First things first: if you get your insurance through your employer, ask them if your coverage qualifies. In order to be eligible for a health savings account (HSA), you must be enrolled in a high deductible health plan (HDHP) that is designated by the IRS as a Consumer-Driven Health Plan (CDHP).
HDHPs have a deductible of $1,350 for an individual or $2,700 for a family and are designated as a “consumer-driven health plan” by the IRS.
If you get your health insurance on your own, you can shop around for the right HDHP on Healthcare.gov. Not all HDHPs allow HSAs, though, so be sure to choose one that does!
Also, to be eligible for an HSA, you can’t be covered by any other health insurance plans, be claimed as a dependent by someone like your parents, or be enrolled in Medicare.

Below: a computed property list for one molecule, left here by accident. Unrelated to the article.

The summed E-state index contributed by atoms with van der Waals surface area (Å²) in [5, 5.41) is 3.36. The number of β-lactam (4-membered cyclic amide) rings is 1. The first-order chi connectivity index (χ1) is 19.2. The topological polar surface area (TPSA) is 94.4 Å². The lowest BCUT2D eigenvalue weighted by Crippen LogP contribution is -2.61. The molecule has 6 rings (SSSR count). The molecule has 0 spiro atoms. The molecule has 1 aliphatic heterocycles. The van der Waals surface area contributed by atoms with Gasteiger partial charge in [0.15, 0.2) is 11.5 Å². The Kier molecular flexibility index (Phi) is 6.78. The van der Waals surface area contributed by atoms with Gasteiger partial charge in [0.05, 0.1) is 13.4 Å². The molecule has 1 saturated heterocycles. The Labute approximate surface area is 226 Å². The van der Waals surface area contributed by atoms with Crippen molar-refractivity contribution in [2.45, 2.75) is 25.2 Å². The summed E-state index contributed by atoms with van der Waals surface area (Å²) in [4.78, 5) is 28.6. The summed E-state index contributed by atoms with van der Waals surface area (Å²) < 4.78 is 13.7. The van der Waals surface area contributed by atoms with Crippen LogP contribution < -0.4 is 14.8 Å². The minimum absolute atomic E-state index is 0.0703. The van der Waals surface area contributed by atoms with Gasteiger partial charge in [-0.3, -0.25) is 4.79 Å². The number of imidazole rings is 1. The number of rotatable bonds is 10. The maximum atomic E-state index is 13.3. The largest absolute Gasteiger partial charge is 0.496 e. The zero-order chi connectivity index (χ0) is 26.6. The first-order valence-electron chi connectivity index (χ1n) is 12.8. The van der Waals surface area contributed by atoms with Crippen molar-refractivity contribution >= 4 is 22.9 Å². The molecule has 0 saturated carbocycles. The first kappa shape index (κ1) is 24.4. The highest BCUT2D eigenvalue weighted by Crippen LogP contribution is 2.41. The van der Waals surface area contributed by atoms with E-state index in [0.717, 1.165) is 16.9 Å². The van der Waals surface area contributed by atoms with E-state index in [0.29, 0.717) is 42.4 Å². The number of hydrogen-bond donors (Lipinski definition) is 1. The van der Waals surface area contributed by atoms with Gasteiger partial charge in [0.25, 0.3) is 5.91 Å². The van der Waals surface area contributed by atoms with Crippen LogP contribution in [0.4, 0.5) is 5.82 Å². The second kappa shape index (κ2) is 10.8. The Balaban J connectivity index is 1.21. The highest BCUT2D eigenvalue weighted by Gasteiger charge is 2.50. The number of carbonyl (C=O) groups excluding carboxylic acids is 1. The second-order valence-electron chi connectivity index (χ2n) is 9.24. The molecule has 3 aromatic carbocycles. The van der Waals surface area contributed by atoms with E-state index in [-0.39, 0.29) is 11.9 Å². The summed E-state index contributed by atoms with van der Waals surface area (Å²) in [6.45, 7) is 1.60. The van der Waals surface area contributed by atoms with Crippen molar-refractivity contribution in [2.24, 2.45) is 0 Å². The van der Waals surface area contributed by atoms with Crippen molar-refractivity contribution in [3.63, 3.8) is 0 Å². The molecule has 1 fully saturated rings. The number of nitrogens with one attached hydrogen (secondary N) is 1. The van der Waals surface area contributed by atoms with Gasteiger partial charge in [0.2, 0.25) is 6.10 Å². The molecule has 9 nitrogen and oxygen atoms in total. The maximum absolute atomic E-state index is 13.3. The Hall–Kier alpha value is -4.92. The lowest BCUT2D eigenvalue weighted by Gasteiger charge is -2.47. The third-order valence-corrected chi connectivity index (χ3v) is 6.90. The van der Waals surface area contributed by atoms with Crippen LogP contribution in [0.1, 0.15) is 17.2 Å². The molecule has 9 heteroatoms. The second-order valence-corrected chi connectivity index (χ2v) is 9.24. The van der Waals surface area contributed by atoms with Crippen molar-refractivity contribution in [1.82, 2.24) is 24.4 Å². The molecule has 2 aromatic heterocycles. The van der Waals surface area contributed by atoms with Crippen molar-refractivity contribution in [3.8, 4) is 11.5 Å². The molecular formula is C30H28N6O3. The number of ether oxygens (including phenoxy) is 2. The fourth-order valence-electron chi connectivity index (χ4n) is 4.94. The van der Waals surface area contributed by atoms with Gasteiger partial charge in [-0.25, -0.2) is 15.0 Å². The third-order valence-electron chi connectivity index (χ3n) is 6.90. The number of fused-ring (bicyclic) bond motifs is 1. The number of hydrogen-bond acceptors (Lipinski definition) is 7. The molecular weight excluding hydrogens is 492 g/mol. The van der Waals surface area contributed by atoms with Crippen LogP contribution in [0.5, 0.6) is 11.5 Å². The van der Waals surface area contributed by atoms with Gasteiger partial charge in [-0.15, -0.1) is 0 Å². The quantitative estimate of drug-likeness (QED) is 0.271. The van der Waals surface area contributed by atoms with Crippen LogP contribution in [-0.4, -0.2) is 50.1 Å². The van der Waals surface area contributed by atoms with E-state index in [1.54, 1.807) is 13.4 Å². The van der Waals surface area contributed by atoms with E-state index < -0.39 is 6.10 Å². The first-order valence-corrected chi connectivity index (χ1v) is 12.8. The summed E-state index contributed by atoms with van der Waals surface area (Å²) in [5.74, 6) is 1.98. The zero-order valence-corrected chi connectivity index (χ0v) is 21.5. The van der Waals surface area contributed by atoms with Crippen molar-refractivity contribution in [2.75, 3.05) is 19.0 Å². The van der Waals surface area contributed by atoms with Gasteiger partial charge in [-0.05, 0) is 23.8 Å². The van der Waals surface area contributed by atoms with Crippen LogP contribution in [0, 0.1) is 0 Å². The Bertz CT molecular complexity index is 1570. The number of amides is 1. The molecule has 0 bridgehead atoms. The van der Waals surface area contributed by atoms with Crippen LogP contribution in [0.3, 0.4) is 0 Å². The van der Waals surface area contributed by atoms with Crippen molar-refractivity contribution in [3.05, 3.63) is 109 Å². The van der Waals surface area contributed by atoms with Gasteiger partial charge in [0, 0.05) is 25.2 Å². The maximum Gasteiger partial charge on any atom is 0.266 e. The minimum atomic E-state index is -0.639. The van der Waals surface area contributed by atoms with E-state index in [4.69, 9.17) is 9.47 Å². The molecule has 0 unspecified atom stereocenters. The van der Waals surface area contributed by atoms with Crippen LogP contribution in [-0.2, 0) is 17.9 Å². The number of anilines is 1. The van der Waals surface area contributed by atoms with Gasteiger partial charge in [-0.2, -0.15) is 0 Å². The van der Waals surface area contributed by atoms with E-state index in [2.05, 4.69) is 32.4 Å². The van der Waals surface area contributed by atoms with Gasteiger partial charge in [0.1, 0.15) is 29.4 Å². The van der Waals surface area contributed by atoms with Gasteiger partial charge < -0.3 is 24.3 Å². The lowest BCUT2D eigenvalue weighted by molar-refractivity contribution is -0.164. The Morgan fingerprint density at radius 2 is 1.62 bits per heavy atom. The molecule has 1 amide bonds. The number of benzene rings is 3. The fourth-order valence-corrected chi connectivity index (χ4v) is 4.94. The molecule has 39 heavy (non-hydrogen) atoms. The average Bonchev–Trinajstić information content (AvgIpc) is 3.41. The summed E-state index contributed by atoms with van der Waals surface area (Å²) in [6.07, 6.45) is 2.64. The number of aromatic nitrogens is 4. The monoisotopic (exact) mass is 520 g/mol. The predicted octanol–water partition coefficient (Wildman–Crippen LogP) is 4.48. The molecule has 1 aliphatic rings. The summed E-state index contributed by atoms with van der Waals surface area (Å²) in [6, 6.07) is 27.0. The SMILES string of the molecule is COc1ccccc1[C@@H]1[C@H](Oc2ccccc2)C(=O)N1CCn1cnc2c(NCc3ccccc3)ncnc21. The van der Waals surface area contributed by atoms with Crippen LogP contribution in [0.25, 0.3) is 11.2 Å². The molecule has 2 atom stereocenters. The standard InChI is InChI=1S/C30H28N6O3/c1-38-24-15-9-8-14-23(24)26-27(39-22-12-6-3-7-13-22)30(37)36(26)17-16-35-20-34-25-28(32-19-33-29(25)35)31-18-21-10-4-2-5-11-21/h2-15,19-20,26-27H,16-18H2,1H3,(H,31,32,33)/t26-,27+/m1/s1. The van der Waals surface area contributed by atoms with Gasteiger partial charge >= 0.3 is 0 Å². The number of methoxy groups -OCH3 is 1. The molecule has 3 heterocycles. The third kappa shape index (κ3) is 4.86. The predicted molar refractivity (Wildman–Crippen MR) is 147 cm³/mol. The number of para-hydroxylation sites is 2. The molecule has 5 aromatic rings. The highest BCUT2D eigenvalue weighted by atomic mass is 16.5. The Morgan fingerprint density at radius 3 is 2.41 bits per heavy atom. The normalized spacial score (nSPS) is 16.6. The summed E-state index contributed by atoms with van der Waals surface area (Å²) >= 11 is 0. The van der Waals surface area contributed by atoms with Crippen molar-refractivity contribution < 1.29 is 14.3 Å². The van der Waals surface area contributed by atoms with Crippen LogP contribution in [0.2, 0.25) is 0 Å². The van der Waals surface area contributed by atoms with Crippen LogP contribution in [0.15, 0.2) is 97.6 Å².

Once you’re all set with your HSA, get familiar with the contribution limits (more on that here). But here’s the quick and dirty: you can contribute up to $3,500 as an individual and $7,000 for a family to your HSA in 2019, per IRS restrictions. However, if you’re 55 or older, you can make an additional $1,000 “catch-up” contribution to your HSA annually.
And for the proud members of the gig economy? We didn’t forget about you. Yes, you can have an HSA when you’re self-employed. You just can’t contribute more than your net income from the previous year, even if it’s still less than the IRS limits.